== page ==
This study examines the extent to which decentralization is being utilized as a vehicle for sustainable economic development outcomes at all levels of governance in Africa. Research shows that decentralization is missing the triple-bottom line of sustainability: economic, social and environmental prosperity that meets current needs and does not take away from future generations in regions settled by indigenous communities. In this study, selected peer-reviewed literature and reports from conservation organizations on decentralization are analyzed. This research explores ways decentralization can be integrated with sustainability to minimize the short-term and long-run consequences of human actions on the environment at local levels. Factors enabling local sustainability—the legal structures, mediating factors and the decision-making sphere—are used to identify sustainability processes and activities in the governance and decentralization outcomes. This study is guided by the argument made by the United Nations in Agenda 21 and the 2030 Agenda that local governments are best placed to implement sustainability through the development of programs that educate and engage with local communities. Under these circumstances, the best avenue to advance sustainable development initiatives is through the framework of decentralization in order to produce durable economic outcomes, minimize civil disputes and improve the living standards of local communities. The results demonstrate that there are no concrete national initiatives that have been developed to date to promote sustainability within the decentralization framework.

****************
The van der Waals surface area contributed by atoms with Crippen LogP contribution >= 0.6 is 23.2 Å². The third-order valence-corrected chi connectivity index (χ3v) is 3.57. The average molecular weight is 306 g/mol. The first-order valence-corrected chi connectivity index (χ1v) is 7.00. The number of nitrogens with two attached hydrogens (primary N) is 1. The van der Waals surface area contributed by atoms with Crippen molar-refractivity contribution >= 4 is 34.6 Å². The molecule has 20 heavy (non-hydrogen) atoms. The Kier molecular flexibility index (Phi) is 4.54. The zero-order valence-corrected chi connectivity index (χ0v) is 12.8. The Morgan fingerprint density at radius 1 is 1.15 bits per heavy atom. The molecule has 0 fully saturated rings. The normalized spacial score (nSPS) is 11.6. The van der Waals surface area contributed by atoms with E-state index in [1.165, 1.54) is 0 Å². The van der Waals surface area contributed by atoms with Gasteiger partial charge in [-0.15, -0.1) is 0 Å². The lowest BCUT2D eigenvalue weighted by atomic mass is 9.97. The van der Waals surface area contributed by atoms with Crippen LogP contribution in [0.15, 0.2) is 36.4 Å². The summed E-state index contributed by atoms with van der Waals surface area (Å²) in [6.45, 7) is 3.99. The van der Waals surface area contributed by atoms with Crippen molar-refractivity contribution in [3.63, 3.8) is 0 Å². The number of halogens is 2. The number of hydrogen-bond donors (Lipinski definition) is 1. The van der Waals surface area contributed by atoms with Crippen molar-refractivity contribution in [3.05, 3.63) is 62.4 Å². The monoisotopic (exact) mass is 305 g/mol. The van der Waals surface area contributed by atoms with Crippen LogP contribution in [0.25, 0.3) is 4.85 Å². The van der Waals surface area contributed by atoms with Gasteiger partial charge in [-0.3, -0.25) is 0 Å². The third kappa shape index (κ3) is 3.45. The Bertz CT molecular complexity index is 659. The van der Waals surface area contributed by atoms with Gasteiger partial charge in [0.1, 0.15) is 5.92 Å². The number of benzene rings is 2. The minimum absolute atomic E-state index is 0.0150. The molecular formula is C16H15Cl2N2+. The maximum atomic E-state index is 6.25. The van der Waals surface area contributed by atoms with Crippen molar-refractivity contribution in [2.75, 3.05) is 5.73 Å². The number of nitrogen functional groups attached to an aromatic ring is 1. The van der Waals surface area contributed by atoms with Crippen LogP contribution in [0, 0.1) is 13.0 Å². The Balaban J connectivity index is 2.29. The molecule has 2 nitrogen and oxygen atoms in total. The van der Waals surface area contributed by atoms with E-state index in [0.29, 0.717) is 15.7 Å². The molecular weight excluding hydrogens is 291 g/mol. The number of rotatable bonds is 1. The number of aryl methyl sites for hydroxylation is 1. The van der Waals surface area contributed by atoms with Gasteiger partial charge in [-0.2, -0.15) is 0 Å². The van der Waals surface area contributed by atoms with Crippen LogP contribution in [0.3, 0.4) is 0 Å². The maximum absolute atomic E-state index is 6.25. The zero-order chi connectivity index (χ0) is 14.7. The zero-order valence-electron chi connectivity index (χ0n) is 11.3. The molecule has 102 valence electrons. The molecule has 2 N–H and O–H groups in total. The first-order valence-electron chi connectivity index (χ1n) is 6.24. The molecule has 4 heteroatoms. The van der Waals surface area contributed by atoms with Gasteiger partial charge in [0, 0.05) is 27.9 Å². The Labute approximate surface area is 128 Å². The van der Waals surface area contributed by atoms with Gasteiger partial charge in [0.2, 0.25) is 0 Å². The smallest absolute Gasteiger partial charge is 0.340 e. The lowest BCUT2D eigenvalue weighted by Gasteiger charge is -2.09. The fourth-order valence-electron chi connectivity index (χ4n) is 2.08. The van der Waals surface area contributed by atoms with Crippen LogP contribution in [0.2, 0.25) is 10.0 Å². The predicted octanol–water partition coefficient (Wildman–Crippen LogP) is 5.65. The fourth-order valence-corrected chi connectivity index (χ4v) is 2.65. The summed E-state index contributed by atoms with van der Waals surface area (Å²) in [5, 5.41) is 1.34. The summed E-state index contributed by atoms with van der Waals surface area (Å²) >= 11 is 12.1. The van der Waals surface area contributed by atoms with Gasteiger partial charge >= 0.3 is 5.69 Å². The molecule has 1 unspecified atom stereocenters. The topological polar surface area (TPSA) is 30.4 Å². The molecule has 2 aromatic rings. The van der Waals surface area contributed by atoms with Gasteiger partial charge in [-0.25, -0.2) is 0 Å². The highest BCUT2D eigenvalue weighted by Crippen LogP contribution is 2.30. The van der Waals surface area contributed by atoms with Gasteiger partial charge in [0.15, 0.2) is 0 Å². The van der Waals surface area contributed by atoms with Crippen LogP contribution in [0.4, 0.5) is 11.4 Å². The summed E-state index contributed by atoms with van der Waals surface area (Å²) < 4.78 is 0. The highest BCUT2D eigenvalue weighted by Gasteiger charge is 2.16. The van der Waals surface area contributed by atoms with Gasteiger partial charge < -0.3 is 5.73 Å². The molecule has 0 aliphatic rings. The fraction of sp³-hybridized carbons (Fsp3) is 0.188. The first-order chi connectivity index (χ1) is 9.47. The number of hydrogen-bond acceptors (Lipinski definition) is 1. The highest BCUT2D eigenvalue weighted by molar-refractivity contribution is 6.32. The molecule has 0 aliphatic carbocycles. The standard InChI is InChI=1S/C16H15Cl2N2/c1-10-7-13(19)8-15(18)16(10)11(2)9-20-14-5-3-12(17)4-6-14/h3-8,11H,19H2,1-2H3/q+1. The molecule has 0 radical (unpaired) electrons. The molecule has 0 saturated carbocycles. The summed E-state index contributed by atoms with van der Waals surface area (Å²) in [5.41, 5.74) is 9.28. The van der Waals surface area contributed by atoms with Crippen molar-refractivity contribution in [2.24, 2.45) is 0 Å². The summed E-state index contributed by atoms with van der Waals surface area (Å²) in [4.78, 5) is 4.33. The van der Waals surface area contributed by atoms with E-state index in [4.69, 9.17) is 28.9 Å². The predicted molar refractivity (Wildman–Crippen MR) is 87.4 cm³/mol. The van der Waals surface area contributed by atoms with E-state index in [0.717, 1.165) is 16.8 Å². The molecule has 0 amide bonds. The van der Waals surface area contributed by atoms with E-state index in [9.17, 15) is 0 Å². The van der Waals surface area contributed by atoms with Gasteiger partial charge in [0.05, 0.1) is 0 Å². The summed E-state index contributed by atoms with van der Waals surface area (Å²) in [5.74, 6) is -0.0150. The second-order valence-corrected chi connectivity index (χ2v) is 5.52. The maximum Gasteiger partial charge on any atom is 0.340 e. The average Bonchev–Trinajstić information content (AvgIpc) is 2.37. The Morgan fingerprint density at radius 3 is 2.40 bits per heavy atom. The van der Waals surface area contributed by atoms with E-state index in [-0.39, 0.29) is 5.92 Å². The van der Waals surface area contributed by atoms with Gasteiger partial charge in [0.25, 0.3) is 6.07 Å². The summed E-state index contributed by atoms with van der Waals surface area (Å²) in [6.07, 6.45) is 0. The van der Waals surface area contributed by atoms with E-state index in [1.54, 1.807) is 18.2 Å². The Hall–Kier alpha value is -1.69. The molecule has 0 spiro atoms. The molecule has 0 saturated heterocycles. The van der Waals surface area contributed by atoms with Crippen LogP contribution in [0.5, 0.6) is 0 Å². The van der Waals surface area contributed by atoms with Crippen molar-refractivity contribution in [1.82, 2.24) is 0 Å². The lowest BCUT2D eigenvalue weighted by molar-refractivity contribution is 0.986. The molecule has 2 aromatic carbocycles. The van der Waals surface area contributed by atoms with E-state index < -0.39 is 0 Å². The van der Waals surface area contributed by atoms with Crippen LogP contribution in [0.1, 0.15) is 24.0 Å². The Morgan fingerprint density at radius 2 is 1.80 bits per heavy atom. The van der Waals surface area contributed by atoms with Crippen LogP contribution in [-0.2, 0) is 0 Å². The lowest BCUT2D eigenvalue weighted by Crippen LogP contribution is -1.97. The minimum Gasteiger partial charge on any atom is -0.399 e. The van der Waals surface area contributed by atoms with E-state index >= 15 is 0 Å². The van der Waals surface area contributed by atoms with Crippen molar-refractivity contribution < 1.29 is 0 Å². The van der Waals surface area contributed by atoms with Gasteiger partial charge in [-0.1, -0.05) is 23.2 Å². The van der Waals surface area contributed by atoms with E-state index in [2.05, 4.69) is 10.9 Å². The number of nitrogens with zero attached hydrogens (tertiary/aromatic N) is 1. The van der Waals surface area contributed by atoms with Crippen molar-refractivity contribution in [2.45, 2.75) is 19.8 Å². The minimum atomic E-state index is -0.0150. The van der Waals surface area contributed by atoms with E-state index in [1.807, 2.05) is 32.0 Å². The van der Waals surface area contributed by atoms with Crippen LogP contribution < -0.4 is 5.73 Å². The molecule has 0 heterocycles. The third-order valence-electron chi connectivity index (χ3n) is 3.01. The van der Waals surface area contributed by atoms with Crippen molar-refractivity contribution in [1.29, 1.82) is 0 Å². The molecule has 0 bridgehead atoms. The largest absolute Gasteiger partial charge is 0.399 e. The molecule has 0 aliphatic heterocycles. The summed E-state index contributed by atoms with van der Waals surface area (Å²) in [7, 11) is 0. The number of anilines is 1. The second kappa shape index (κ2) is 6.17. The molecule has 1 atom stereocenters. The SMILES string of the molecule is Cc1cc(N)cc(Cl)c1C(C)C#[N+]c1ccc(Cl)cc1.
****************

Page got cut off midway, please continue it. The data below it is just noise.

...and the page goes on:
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Atisa, G., Zemrani, A. & Weiss, M. Decentralized governments: local empowerment and sustainable development challenges in Africa. Environ Dev Sustain 23, 3349–3367 (2021). https://doi.org/10.1007/s10668-020-00722-0
- Indigenous communities
- Local government
- Agenda 21